Analysis of Data
Summary of Key Findings
The mammal data on the 2008 IUCN Red List includes 5,488 species, 412 subspecies and 21 subpopulations. The primary focus of the current assessment was at the species level, and all species assessments are complete including all supporting documentation. For subspecies and subpopulations only the systematic information and the IUCN Red List assessment sections were completed. All other information relevant at the subspecies level such as distribution and population, were incorporated in the relevant species level assessment. Therefore in the analyses of the mammal data presented here only species level data is used.
One species is excluded from the analyses, namely Homo sapiens.
The key findings of the 2008 IUCN Red List mammal species data are presented here and the individual species accounts are included in the online searchable database. Over 1,700 experts from all over the world have so far contributed to the assessment.
Among the key findings in 2008 are:
- Nearly one-quarter (22 %) of the world's mammal species are known to be globally threatened or extinct, 63 % are known to not be threatened, and 15 % have insufficient data to determine their threat status.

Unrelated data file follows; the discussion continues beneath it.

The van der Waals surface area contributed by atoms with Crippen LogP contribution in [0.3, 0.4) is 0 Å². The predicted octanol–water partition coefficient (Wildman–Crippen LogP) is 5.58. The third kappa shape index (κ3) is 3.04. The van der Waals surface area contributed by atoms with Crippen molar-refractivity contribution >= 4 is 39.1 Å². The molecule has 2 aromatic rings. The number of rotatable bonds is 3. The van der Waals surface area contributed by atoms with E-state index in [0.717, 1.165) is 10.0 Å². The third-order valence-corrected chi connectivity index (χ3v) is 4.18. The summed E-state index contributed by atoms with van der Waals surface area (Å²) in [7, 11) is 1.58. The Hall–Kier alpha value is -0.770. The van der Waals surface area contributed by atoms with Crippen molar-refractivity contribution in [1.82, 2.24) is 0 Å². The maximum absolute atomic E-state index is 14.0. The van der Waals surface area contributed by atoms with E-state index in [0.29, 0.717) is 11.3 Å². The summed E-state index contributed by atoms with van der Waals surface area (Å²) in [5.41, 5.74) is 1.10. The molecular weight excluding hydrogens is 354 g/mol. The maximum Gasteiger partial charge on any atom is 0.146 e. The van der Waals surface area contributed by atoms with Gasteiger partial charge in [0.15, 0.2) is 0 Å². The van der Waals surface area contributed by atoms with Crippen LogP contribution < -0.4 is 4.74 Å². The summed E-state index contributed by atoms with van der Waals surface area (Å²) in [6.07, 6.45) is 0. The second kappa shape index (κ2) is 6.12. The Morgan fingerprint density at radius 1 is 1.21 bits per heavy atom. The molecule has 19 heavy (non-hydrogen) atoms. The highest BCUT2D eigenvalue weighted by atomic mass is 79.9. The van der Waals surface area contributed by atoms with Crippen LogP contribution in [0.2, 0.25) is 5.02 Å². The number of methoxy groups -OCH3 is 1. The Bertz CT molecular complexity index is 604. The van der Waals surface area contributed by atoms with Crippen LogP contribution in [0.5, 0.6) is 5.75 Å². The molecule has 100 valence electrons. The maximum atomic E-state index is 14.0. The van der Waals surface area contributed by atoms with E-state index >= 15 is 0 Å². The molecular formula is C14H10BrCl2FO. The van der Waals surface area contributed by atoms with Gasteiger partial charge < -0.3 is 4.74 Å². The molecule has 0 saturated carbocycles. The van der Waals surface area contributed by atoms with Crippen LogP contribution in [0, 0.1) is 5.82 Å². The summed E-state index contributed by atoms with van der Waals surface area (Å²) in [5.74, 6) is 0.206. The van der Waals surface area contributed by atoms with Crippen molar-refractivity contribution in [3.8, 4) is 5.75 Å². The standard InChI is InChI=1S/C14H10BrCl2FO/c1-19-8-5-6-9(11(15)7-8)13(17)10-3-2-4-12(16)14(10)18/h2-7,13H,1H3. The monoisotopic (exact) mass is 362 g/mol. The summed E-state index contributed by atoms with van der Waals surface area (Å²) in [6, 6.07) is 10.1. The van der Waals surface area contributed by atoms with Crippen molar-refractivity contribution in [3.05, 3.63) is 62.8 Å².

- There are 76 mammals considered to have gone Extinct since 1500, and two are Extinct in the Wild.
- The most diverse country for mammals is Indonesia (670), followed closely by Brazil (648). China (551) and Mexico (523) are the only other two other countries with more than 500 species.
- The country with by far the most threatened species is Indonesia (184). Mexico is the only other country in triple figures with 100 threatened species. Half of the top 20 countries for numbers of threatened species are in Asia; for example, India (96), China (74) and Malaysia (70). However, the highest levels of threat are found in island nations, and in particular the top three are islands or island groups in the Indian Ocean: Mauritius (64 %), Réunion (43 %) and the Seychelles (39 %).
- Habitat loss, affecting over 2,000 mammal species, is the greatest threat globally. The second greatest threat is utilization which is affecting over 900 mammal species, mainly those in Asia.
Further details on the results of the 2008 mammal species data are presented through the following links, including numerous charts, maps, and tables.
IUCN Red List Status